What is an idiom for analysing, describing, or understanding something from an unusual point of view? A sentence using it might be:

If you _______, it is quite similar to a burrito.

With the similarity with burritos being rather surprising from the most usual perspective. I'm quite sure there was an idiom with the form "look at it ____", but I'm drawing a blank on what it was.

Clarification: The answers so far might work, but some of them are more neutral than what I'm thinking of. I want to suggest oddity.

  • 3
    If you can grokamole, it's quite similar to a burrito. – deadrat Jul 12 '15 at 23:06
  • If you let your imagination take flan, it's quite similar to a burrito. – deadrat Jul 12 '15 at 23:07
  • Is it chili in here, or is it quite similar to a burrito? – deadrat Jul 12 '15 at 23:08
  • If you consider arroz by any other name, it's quite similar to a burrito. – deadrat Jul 12 '15 at 23:13

If you look at it cockeyed....

  • Matches what I intended in both tone and meaning. Also, searching for it led me to "if you squint", which is the common expression I was trying to recall. – duplode Jul 13 '15 at 3:26

Look at it from a different angle?

Or what about if you think outside the box?

  • Perhaps, but I wonder if there is something that also suggests oddity. – duplode Jul 12 '15 at 22:53
  • @duplode - see my edit. – Charon Jul 12 '15 at 22:55
  • "Thinking outside the box" puts the focus on the person doing the thinking. Also, it is a little too positive - it might imply the alternative perspective is ultimately the better one. – duplode Jul 12 '15 at 22:57
  • Also, look at it from the outside. – Mazura Jul 13 '15 at 2:12
  • If you think outside the tortilla, it's quite similar to a tostada. – Patrick M Jul 13 '15 at 2:56

If you think laterally, it is quite similar to a burrito.

  • It kind of fits. Like "think outside the box", though, it seems to be more about the thinker than about the thought. – duplode Jul 12 '15 at 23:07
  • Marty, it's perfect! You're just not thinking 4th dimensionally! – Mazura Jul 13 '15 at 2:32
  • 1
    @duplode The term, and the concept was coined by management scientist Edward de Bono – WS2 Jul 13 '15 at 7:54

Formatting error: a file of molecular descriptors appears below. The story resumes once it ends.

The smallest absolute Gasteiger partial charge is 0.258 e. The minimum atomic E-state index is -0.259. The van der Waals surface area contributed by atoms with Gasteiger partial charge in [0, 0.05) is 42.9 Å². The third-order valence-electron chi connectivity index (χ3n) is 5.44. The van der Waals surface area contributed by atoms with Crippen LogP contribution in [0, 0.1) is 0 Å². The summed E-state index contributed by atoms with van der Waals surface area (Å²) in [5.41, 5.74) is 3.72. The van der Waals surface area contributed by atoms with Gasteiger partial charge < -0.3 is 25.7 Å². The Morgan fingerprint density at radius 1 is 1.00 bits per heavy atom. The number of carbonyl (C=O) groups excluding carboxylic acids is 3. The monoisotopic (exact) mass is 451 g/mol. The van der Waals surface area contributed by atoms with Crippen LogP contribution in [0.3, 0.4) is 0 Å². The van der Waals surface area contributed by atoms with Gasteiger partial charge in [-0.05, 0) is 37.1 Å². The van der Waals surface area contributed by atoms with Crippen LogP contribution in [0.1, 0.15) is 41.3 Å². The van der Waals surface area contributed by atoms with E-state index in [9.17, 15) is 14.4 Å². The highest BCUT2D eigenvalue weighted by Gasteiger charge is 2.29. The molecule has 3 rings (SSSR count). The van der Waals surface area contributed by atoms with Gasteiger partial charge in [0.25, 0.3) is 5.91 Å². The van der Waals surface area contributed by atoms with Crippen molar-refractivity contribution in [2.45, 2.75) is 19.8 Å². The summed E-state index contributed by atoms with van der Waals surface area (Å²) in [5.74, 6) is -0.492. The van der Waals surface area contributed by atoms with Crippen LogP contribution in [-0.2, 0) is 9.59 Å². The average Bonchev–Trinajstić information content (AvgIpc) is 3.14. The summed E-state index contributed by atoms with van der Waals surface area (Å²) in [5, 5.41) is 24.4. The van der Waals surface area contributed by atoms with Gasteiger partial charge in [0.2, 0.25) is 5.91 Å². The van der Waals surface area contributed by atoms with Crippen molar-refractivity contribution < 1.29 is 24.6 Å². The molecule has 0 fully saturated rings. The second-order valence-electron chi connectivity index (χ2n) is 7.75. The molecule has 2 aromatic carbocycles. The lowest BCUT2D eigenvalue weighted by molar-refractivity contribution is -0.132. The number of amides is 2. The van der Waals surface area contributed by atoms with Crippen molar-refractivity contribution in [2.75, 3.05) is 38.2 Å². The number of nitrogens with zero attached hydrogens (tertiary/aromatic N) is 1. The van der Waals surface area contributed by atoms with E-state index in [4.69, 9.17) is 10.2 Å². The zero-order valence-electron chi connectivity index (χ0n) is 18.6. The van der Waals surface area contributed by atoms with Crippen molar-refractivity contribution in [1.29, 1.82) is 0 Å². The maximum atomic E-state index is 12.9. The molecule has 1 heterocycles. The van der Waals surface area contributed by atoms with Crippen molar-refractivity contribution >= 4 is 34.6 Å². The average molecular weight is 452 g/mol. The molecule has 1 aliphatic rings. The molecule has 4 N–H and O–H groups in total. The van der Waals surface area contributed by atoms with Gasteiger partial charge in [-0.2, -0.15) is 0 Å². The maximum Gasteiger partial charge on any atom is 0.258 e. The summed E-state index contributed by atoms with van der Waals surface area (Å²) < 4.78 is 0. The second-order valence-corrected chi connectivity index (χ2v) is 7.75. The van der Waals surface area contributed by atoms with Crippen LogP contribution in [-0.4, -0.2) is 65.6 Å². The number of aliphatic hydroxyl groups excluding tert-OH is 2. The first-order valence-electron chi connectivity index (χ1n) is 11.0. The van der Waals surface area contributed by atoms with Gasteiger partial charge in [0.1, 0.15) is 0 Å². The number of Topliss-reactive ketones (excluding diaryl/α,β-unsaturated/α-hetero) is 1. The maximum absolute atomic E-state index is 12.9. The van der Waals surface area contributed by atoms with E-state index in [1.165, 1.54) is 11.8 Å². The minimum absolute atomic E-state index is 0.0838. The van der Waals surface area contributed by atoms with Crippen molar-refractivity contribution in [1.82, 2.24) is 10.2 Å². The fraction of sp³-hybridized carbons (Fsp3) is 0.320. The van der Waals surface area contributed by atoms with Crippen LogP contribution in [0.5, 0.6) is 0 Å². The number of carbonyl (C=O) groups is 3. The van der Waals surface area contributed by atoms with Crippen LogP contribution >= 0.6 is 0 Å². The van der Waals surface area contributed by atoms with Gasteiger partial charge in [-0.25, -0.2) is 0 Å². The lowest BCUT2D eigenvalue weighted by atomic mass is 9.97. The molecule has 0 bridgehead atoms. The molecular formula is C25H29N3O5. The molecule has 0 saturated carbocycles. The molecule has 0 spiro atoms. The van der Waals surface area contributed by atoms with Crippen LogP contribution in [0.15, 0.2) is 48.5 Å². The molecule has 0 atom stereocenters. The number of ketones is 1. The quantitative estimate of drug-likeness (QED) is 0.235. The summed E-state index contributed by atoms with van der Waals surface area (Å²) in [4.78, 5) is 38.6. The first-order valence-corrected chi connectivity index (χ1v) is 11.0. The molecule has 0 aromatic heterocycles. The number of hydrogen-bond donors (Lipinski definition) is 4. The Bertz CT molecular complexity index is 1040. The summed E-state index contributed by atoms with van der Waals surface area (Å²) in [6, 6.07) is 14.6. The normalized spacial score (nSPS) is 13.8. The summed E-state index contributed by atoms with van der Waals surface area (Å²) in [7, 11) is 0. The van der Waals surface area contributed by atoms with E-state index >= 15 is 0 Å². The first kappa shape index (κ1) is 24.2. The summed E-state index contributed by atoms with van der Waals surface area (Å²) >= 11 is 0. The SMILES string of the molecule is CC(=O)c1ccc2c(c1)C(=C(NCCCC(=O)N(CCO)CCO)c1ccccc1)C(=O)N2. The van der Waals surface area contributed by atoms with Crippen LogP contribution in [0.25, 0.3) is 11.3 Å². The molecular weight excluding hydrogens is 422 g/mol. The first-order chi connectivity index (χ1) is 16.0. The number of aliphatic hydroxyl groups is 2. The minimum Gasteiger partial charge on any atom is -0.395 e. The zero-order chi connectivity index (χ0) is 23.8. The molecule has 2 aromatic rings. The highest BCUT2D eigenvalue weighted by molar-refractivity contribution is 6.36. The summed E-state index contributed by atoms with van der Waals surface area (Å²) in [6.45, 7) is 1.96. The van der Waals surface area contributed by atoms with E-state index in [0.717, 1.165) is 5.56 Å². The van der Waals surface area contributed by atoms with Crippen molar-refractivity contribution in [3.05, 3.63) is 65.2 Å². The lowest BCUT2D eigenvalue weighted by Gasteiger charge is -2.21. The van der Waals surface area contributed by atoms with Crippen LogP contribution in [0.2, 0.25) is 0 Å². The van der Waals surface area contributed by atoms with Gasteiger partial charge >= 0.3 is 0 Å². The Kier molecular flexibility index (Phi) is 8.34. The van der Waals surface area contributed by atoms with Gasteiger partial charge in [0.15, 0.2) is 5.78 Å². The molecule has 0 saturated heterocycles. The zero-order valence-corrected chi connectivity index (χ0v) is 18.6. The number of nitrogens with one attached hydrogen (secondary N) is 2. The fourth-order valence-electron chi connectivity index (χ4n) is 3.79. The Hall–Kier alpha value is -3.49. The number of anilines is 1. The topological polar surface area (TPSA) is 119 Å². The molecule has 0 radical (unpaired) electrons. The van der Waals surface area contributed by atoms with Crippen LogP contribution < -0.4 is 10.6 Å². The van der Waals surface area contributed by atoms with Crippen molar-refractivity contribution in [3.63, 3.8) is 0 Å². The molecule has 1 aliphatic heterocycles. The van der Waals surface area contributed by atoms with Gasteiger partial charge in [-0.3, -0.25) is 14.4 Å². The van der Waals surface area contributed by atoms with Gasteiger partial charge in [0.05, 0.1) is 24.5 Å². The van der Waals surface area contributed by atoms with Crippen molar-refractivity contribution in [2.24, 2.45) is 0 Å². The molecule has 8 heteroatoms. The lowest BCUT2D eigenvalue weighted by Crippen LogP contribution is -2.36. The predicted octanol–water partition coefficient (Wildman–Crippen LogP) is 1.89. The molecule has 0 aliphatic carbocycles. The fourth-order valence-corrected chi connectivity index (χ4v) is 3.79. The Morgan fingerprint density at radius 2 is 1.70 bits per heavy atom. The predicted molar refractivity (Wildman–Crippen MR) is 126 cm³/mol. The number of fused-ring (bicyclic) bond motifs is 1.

If you approach it tangentially, ...

  • Closest so far. A nitpick is that ideally I would have something less formal. – duplode Jul 12 '15 at 23:10

Thinking off-the-wall might suggest the oddity you want.

If you think off-the-wall, it is quite similar to a burrito.

off-the-wall: strange, often in a funny or interesting way [MacMillan]


If you want something less formal than tangential, how about "If you approach it slaunchwise....." I can't find a good reference for it, but it has been in use at MIT for decades, meaning tilted in a strange way.

  • If you ignore the issue of how uncommon this word seems to be, it fits perfectly! Slaunchways (link to thesaurus.com) seems to be slightly more common as far as Google can tell. – duplode Jul 13 '15 at 1:43

If you extrapolate, it's quite similar to a burrito.

If you look at it from the right perspective, it resembles a burrito.

  • "From the right perspective" could work, depending on tone the "right" is given. – duplode Jul 13 '15 at 1:36
  • Well, "proper perspective" would avoid confusion with the political right, if that's what you mean. ;) – David Blomstrom Jul 13 '15 at 2:06
  • That's not a worry. I just meant not making "right" sound as "literally correct", but rather "fit for the point I am trying to make". :) – duplode Jul 13 '15 at 2:15

For the sake of completeness: If you squint hard enough is the expression I couldn't recall at first.

  • 1
    I do not think this is complete actually "If you squint at it hard enough, it kinda looks like a [common noun]." It implies that the vague similarity requires some strenuous examination to ascertain. You could use "look" or "kind of" for style instead of squint or kinda or preface it with "I think" to make it strictly a matter of opinion but other variations seem unusual to me... – Tonepoet Jul 13 '15 at 17:12
  • @Tonepoet That does seem to be the case. I'm editing the answer, thanks. – duplode Jul 13 '15 at 20:00

In the specific context of debate, playing the devil's advocate is the act of arguing from a perspective you don't personally align with, and is especially challenging when you personally disagree with that perspective (hence mention of "the devil"). It's actually often necessary in order to provide a substantial proponent for an unpopular point of view - otherwise, a debate against that point of view turns into a group ranting session.

It provides many benefits, including broadening your own understanding of the subject being debated by forcing you to look at it from a completely different perspective. More than once, this has led me to identify my own falsely-founded preconceptions and completely change my thoughts on several subjects.

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